Bregman suggests taking a few moments to think of whom you interacted with that day? Customers, vendors, prospects, co-workers, other departments?  Is there anyone you should update? What about thank? Get clarification? Ask a question? Acknowledge?

This is a brilliant and powerful question. It forces you to think about people and events in the day, and you can use it to  help you grow and develop relationships. It can create value. It can position  and brand you.  It can make you more efficient and effective.  It gives you an edge. It shows appreciation; courtesy; thoughtfulness.  Its gets you to do those little extras that most sales reps don’t do.

Implementation

You should de-brief yourself at your desk before you leave.  Don’t do it on the commute home. Do it in your work environment in case you need to take care of something (see Question #3).

You could de-brief with a co-worker.  This works well because it forces you to verbally articulate the answers and in an odd way, it holds you more accountable.

You could de-brief with your boss if he/she has time every day.  Mind you, that’s not always practical

Why 7 Minutes?

Seven minutes is an unusual time so you tend to remember it.  Take five of those minutes to reflect on the questions.  Take the last two minutes to communicate to those who matter (if required).  Send an e-mail or text.  Write a thank you card.  Go over to someone’s desk to say thank you or whatever.

Summary

Get into this simple routine. It gets you THINKING.  It’s not only effective, it’s fun.  You’ll actually enjoy the process because you’ll have a greater sense of what you must do or must do more of.  It puts you in the driver’s seat.  It eliminates victimization.  It gives your focus and direction so that the next day is a little bit better.

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Controlling Your Sales Destiny – Tip #11: Find a Coach, Conscience and Cheerleader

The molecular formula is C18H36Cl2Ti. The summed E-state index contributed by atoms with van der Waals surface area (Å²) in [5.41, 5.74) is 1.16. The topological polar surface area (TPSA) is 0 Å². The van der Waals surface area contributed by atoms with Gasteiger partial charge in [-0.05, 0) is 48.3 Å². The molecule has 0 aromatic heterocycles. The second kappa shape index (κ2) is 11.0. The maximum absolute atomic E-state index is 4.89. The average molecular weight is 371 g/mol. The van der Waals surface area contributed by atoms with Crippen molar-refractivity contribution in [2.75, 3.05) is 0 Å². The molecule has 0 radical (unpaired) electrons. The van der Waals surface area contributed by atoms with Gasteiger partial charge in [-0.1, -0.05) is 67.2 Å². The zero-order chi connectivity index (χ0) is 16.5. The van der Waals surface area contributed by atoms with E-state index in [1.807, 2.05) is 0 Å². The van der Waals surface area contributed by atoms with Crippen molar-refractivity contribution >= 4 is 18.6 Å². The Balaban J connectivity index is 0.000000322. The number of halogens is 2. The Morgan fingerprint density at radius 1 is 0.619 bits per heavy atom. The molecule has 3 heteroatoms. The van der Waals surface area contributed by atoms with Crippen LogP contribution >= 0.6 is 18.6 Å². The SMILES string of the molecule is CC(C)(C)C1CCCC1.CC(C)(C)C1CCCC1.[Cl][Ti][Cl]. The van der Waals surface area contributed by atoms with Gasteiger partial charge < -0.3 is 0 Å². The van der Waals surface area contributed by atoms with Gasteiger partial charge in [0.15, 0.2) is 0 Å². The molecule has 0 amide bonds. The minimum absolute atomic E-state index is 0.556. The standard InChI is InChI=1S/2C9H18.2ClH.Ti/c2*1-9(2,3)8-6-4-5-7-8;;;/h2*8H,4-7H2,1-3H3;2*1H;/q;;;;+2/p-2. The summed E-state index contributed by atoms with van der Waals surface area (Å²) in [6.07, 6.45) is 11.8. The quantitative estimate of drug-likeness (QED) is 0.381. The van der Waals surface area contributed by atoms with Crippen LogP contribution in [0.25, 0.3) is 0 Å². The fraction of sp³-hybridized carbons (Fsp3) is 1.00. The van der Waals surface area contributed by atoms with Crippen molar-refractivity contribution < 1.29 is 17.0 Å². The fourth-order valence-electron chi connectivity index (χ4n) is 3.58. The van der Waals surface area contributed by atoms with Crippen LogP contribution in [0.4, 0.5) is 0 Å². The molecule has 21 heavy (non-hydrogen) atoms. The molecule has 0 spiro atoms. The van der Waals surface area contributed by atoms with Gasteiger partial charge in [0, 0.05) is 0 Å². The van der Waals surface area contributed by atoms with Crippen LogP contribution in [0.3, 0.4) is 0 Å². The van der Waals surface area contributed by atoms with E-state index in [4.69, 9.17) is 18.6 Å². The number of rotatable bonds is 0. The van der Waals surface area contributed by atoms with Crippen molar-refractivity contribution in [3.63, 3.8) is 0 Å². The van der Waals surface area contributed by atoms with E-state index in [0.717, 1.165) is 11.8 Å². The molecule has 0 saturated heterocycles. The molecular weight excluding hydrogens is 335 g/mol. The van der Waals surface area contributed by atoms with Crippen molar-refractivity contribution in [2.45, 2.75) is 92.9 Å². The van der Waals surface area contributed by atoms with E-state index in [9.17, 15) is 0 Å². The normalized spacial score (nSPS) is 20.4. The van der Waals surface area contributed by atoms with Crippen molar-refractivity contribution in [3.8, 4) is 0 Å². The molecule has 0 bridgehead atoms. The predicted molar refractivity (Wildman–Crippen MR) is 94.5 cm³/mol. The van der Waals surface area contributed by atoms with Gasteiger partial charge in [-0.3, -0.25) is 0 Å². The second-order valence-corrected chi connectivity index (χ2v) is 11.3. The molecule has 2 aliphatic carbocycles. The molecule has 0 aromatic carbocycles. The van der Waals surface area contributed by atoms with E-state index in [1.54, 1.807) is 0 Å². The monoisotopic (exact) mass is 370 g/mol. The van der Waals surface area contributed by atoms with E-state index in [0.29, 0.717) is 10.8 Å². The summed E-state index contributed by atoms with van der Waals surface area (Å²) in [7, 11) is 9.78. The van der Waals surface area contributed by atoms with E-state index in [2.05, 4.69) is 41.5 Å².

This is the eleventh in a series of posts about taking control of your sales destiny and achieving sales success.

Tip #11:  Find a Coach, Conscience and Cheerleader

There seems to be a tendency in sales people to ‘go-it-alone.’  Maybe it’s because we’re adults and we feel we should be able to work on our own and be independent that we resist coaching and help from others.  Maybe we feel ‘inadequate’ if we ask for help or guidance.  Maybe we fear embarrassment.  Maybe we worry about admonishments. Or perhaps we are just shy.

Whatever the case, get over it!

Reach out. Find someone who can lend perspective, sharpen your game, improve your skills, and give you an edge; someone you respect and someone who will HELP you grow professionally; someone who is honest and forthright; who doesn’t have an ‘agenda’ other than to help you succeed. It could be:

  • A manager
  • A sports coach
  • A consultant
  • An advisor
  • A role model
  • A friend
  • A parent
  • A partner

You’ll be in Good Company

Think of it: superstar athletes have coaches.  Aaron Rogers, Serena and Venus Williams, Tiger Woods, Justin Verlander, Sydney Crosby, and every Olympic athlete under the sun have coaches.  They have them because coaches make them better, provide objectivity, and ultimately hold them accountable.

Here’s the big thing: they’ll often act as your conscience: remind you of things, push you a little, admonish here and there, get you to do the things you might like to do.

Oh ya, they’ll do another thing:   they’ll also cheer for you and praise you. They’ll help build you up.  High five you.

Actions

Here are a few actions to get you started

  1. Make a list of people who can act as your coach, conscience and cheerleader.  Typically, it is your boss because they can work with you, real-time, on the job. (But not all bosses want to coach or cheerleader so you might have to go elsewhere).  Incidentally, you can have more than one coach. Different coaches can help you on different elements of your sales game: skills, attitude, knowledge etc.